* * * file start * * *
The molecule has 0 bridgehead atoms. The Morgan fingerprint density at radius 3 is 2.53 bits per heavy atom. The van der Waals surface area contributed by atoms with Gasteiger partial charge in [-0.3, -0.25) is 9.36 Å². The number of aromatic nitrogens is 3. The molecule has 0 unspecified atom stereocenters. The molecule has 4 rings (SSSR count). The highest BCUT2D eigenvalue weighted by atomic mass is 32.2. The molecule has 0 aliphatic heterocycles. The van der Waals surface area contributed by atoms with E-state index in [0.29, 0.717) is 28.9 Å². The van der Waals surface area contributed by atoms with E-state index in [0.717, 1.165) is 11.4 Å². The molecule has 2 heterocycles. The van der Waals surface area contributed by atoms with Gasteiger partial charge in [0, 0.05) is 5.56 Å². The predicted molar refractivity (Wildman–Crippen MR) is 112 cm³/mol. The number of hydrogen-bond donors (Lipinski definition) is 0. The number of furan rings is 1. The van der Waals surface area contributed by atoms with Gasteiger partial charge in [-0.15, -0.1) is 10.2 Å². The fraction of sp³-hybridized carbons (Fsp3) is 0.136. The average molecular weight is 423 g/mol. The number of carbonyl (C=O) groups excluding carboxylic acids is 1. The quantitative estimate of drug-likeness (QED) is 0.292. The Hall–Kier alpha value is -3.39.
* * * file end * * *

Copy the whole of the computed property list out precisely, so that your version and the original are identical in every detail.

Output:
The molecule has 0 bridgehead atoms. The Morgan fingerprint density at radius 3 is 2.53 bits per heavy atom. The van der Waals surface area contributed by atoms with Gasteiger partial charge in [-0.3, -0.25) is 9.36 Å². The number of aromatic nitrogens is 3. The molecule has 0 unspecified atom stereocenters. The molecule has 4 rings (SSSR count). The highest BCUT2D eigenvalue weighted by atomic mass is 32.2. The molecule has 0 aliphatic heterocycles. The van der Waals surface area contributed by atoms with E-state index in [0.29, 0.717) is 28.9 Å². The van der Waals surface area contributed by atoms with E-state index in [0.717, 1.165) is 11.4 Å². The molecule has 2 heterocycles. The van der Waals surface area contributed by atoms with Gasteiger partial charge in [0, 0.05) is 5.56 Å². The predicted molar refractivity (Wildman–Crippen MR) is 112 cm³/mol. The number of hydrogen-bond donors (Lipinski definition) is 0. The number of furan rings is 1. The van der Waals surface area contributed by atoms with Gasteiger partial charge in [-0.15, -0.1) is 10.2 Å². The fraction of sp³-hybridized carbons (Fsp3) is 0.136. The average molecular weight is 423 g/mol. The number of carbonyl (C=O) groups excluding carboxylic acids is 1. The quantitative estimate of drug-likeness (QED) is 0.292. The Hall–Kier alpha value is -3.39.